Amarone: from the ancient Romans to today

The history of Amarone is closely tied to that of Recioto and the ancient Romans. The Romans were the first to understand the real potential of this land for making wine.

The history of Amarone is closely tied to that of Recioto and the ancient Romans. The Romans were the first to understand the real potential of this land for making wine. The grapes they had in those days did not, however, provide wine with the high levels of alcohol needed to satisfy the requirements of the Romans, that is, it had to survive the long journeys over the huge expanse of their empire. Our ancestors already made a velvety wine that contained more alcohol by using grapes they left to wilt on the vine, which thus acquired a higher sugar content. Although the southern practice of letting grapes wilt on the vine or in the hot sun after being harvested provided some great results, in northern Italy’s Valpolicella area things were a bit different. The climate around Verona is much cooler and more humid, the conditions were hardly ideal. Nonetheless, a solution was found: let the grapes wilt in especially designed structures. The end result was a wine considered a close relative of what we now call Recioto, a sweet wine whose fermentation process is halted before all of the sugars are exhausted, that is, before it becomes a dry wine.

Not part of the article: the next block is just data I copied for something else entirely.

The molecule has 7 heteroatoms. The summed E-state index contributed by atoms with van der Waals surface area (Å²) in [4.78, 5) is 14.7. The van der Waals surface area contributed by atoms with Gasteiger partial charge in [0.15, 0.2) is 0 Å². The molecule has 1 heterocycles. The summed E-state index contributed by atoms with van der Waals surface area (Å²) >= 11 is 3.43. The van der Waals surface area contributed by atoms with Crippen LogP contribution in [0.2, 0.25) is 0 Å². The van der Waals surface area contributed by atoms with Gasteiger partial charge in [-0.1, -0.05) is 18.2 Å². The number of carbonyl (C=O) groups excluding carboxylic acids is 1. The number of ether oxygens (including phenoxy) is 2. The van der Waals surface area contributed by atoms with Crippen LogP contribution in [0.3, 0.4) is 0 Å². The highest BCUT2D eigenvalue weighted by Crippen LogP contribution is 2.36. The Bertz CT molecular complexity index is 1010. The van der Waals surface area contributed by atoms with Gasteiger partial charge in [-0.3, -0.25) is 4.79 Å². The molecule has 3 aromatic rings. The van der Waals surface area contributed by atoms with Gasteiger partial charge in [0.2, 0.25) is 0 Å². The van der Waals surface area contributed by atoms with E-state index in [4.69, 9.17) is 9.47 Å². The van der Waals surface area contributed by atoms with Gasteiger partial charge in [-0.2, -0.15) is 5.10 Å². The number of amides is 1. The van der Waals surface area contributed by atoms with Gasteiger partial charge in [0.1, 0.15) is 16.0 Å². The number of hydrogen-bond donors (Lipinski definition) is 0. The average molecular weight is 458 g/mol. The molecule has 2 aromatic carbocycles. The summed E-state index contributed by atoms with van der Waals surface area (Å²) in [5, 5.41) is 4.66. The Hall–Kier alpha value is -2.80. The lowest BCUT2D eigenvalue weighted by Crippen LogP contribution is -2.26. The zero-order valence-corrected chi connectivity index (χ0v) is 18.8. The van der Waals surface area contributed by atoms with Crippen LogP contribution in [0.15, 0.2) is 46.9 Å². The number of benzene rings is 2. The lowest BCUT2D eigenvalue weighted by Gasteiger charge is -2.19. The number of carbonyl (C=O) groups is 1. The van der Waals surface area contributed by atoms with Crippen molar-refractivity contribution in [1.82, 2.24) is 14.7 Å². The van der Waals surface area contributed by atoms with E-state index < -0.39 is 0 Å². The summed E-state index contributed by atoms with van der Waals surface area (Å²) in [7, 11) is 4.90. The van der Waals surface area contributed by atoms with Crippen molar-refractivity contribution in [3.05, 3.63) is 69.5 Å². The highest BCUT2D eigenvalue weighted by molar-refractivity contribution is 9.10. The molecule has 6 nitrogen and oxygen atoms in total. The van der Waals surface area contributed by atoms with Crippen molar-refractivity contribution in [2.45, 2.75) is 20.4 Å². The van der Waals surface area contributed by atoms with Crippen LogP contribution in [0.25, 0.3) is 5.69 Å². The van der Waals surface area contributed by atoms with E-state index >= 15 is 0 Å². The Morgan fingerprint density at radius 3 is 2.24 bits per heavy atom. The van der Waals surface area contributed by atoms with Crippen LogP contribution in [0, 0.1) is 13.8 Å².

Legend has it that Amarone came about from a neglected barrel of Recioto. Left to its own devices, the fermentation process continued and, when it was finally found by the wine maker, it turned out to be a dry wine that was amazingly mellow and aromatic. The grape varieties used to make Amarone are Corvina, Rondinella and Molinara. The regulations governing its production allow winemakers to adjust the final result by adding minimal percentages of other grapes grown within the approved production district. The grapes are very carefully selected when harvest time comes around, only perfectly healthy bunches with intact grapes are used. The harvest is slightly earlier than tradition may dictate so that there is a bit more acidity, vital to the wine’s harmonious final balance. Once the grapes have been cut from the vine they are placed in wooden crates that hold five or six kilograms each and taken to where they will be left to wilt. This process is very delicate and takes from 60 to 100 days, the temperature and humidity is very carefully controlled during the entire time. It is here that the grapes lose weight and the sugar content increases, allowing the Amarone to reach the right percentage of alcohol and give it all the aromatic and flavourful characteristics that distinguish it.

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